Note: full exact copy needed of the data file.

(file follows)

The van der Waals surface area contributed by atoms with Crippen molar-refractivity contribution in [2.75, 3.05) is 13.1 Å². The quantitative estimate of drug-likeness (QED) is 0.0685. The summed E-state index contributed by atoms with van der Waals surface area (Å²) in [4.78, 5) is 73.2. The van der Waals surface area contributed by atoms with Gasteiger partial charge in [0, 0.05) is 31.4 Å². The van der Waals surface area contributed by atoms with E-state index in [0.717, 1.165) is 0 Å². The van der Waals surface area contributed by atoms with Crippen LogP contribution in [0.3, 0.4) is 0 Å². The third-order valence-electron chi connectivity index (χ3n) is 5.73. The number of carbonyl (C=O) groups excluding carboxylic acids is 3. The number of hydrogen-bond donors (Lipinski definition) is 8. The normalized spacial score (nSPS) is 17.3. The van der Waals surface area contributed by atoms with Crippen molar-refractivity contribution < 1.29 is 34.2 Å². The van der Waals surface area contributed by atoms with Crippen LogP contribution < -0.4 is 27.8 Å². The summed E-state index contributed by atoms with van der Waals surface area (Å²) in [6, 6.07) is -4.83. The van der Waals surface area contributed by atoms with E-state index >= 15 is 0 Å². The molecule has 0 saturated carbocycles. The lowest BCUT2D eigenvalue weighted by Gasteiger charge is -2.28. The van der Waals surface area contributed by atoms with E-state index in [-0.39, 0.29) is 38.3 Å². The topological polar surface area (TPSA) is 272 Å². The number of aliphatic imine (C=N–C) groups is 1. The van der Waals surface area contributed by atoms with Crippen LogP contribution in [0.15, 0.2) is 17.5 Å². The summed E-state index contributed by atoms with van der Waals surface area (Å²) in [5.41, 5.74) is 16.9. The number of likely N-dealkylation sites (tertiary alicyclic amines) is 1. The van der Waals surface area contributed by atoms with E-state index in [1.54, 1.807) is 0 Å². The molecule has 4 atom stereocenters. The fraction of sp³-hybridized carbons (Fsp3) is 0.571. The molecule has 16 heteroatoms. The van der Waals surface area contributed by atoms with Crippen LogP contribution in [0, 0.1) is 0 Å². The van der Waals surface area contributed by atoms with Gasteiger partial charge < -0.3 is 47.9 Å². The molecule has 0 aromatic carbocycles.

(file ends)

The van der Waals surface area contributed by atoms with Crippen molar-refractivity contribution in [2.75, 3.05) is 13.1 Å². The quantitative estimate of drug-likeness (QED) is 0.0685. The summed E-state index contributed by atoms with van der Waals surface area (Å²) in [4.78, 5) is 73.2. The van der Waals surface area contributed by atoms with Gasteiger partial charge in [0, 0.05) is 31.4 Å². The van der Waals surface area contributed by atoms with E-state index in [0.717, 1.165) is 0 Å². The van der Waals surface area contributed by atoms with Crippen LogP contribution in [0.3, 0.4) is 0 Å². The third-order valence-electron chi connectivity index (χ3n) is 5.73. The number of carbonyl (C=O) groups excluding carboxylic acids is 3. The number of hydrogen-bond donors (Lipinski definition) is 8. The normalized spacial score (nSPS) is 17.3. The van der Waals surface area contributed by atoms with Crippen molar-refractivity contribution < 1.29 is 34.2 Å². The van der Waals surface area contributed by atoms with Crippen LogP contribution < -0.4 is 27.8 Å². The summed E-state index contributed by atoms with van der Waals surface area (Å²) in [6, 6.07) is -4.83. The van der Waals surface area contributed by atoms with E-state index >= 15 is 0 Å². The molecule has 0 saturated carbocycles. The lowest BCUT2D eigenvalue weighted by Gasteiger charge is -2.28. The van der Waals surface area contributed by atoms with E-state index in [-0.39, 0.29) is 38.3 Å². The topological polar surface area (TPSA) is 272 Å². The number of aliphatic imine (C=N–C) groups is 1. The van der Waals surface area contributed by atoms with Crippen LogP contribution in [0.15, 0.2) is 17.5 Å². The summed E-state index contributed by atoms with van der Waals surface area (Å²) in [5.41, 5.74) is 16.9. The number of likely N-dealkylation sites (tertiary alicyclic amines) is 1. The van der Waals surface area contributed by atoms with E-state index in [1.54, 1.807) is 0 Å². The molecule has 4 atom stereocenters. The fraction of sp³-hybridized carbons (Fsp3) is 0.571. The molecule has 16 heteroatoms. The van der Waals surface area contributed by atoms with Crippen LogP contribution in [0, 0.1) is 0 Å². The van der Waals surface area contributed by atoms with Gasteiger partial charge < -0.3 is 47.9 Å². The molecule has 0 aromatic carbocycles.